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Can anyone explain a little more about watchdogs, specifically in the circuitry level?

If there is some kind of problem in the chip, how can I guarantee that it will be kept running? It is implemented in a different silicon and later attached to the main chip circuit to avoid temperature problems? Which kind of interface circuit it is commonly used to avoid counting/resetting errors? It is common to implement any kind of redundancy?

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  • \$\begingroup\$ In addition to what stevenh said below in his answer, if (for some reason) you don't trust the system upon recovering from a watchdog reset, you can also completely disable the watchdog. But the idea here is that your code never gets into a condition where it gets lost in la-la land and doesn't ping the watchdog timer to reset it. \$\endgroup\$
    – Dave
    May 26, 2011 at 13:03

2 Answers 2

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The watchdog is just a timer on the same die as the rest of the microcontroller. It's mainly meant to catch software errors, there are no precautions for a malfunction of the watchdog itself. Typically one would reset the watchdog timer in the program's main loop. If for some reason the main loop will no longer be executed the controller will reset.
If you don't trust the microcontroller hardware you can always add an external watchdog IC.

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    \$\begingroup\$ @stevenvh While most microcontrollers do include a watchdog, I would omit the phrase "on the same die as the rest of the microcontroller", since that's not an important feature/misfeature of the microcontroller. Any hardware failure that would take out a uC would likely be unrecoverable. But, +1 for saying that it is meant to catch SW errors. It will also catch the odd event, like a cosmic ray, but those are secondary. \$\endgroup\$
    – user3624
    May 26, 2011 at 13:02
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    \$\begingroup\$ @David - I included that phrase because OP suggested that the watchdog maybe was "implemented in a different silicon and later attached to the main chip circuit", which definitely isn't so. It would be too expensive that way, and of little use, because the hardware is much more reliable that the software. \$\endgroup\$
    – stevenvh
    May 26, 2011 at 13:11
  • \$\begingroup\$ @David - about cosmic rays, I don't know how big a problem this is on earth. I can imagine, however, that rad-hard devices for use in space do have more comprehensive security measures than a simple watchdog timer. \$\endgroup\$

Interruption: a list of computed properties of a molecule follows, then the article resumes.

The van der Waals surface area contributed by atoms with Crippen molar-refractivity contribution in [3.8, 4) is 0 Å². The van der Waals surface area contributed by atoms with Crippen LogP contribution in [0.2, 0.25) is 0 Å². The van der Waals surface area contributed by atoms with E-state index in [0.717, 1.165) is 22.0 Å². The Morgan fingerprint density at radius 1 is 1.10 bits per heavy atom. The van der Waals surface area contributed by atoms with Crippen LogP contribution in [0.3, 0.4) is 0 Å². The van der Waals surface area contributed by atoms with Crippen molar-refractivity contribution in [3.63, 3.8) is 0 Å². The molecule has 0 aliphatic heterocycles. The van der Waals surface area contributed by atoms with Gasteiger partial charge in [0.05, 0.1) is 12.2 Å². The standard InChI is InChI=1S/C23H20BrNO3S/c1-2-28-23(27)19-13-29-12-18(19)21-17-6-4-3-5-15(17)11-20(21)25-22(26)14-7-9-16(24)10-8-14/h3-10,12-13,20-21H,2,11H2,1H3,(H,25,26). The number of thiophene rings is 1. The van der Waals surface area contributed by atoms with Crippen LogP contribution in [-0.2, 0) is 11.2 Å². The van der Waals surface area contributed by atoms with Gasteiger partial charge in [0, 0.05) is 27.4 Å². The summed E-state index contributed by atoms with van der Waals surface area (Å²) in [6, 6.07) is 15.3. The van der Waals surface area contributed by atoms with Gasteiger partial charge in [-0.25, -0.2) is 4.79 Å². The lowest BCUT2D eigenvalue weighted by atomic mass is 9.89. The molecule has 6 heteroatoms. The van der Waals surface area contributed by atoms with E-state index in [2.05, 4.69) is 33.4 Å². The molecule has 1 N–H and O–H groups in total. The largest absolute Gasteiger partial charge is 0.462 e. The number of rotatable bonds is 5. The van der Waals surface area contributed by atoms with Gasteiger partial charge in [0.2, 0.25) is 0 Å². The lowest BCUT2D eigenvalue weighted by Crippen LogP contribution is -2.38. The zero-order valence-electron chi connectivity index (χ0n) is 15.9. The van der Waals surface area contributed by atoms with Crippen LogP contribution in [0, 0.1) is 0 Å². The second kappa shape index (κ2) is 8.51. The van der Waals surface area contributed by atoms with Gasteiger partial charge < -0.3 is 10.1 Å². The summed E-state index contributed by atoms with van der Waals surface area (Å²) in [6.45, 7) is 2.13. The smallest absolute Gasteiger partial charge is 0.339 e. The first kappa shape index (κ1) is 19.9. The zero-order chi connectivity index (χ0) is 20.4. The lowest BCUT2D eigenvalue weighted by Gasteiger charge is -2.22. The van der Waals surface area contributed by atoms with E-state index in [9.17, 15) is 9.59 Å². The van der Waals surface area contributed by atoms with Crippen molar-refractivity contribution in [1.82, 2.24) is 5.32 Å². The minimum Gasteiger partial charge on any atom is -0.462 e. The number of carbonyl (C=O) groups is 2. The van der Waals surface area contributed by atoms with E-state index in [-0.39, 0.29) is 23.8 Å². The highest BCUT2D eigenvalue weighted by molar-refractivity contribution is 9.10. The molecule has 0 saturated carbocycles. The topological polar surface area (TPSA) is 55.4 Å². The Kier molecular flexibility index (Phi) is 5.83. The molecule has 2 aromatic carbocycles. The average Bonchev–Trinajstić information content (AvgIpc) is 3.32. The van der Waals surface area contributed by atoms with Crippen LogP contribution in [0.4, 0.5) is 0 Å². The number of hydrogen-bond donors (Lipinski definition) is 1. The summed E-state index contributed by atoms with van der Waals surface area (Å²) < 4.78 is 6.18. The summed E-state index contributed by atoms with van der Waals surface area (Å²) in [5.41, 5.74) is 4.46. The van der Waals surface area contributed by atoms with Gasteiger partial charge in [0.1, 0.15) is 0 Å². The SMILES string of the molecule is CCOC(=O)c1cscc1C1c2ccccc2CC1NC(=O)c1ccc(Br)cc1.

– stevenvh
    May 26, 2011 at 13:40
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    \$\begingroup\$ @stevenvh Cosmic rays are in fact a problem - if my old-school professor is to be believed (he has a beard and wears suspenders, so I assume he knew what he was talking about) then the first computers were plagued by single-bit errors that couldn't be reliably traced. Turned out it was cosmic rays. The more you know! \$\endgroup\$
    – AngryEE
    May 26, 2011 at 14:00
  • \$\begingroup\$ @AngryEE - I would have expected that modern controllers would be more vulnerable, given the small feature size of the die and the smaller signal levels (voltage and current) involved. But of course I believe your professor. Suspenders never lie. :-) \$\endgroup\$
    – stevenvh
    May 26, 2011 at 14:14
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Watch Dog

Like others have mentioned, the watchdog timer is able to catch "odd" errors that cause the program to go into an odd state. The microcontroller is reset and everything acts as if it had just been turned on again. For many applications this is the best solution. A consumer would be annoyed if their TV remote reset itself as they were trying to use it, but a watch dog timer would catch an odd event and reset it. I can assure you the consumer would be much more happier with a random reset then having to remove the batteries and putting back in before it recovers.

There are also situations where you might have no ability to reset the device, such as it being in a sealed container or in some place that you just can't get to it. In these situations it would be much better to just reset instead of having to break into a container or what not.

Safety Critical

It sounds like you are looking for something that is more along the lines of safety critical in which you want a hardware failure to not cause something to go very wrong.

There are processors that are specifically designed for this. In general it is just able to alert you that an error has occurred, this alert can then be used to shut down your systems in a safe manner.

I saw a demo of a chip that did this, I think it was a TI ARM, maybe the TMS570. But anyway, one method of protection is to have 2 parallel processing cores that are offset by half a clock cycle. The results of every operation can then be compared between the two cores. The offset makes it so that it is less likely that an external event would cause both of the cores to make the same exact error.

If the comparison comes out true then you go on with life normally, if it were to be false then what you do would depend on your application. At least in this situation you will be made aware of an error and have full engineering control of how you want to recover from it.

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    \$\begingroup\$ The (miserably failed) Intel iAPX432 also has some level of fault tolerance by having two iAPX432s in tandem. \$\endgroup\$
    – stevenvh
    May 26, 2011 at 14:01

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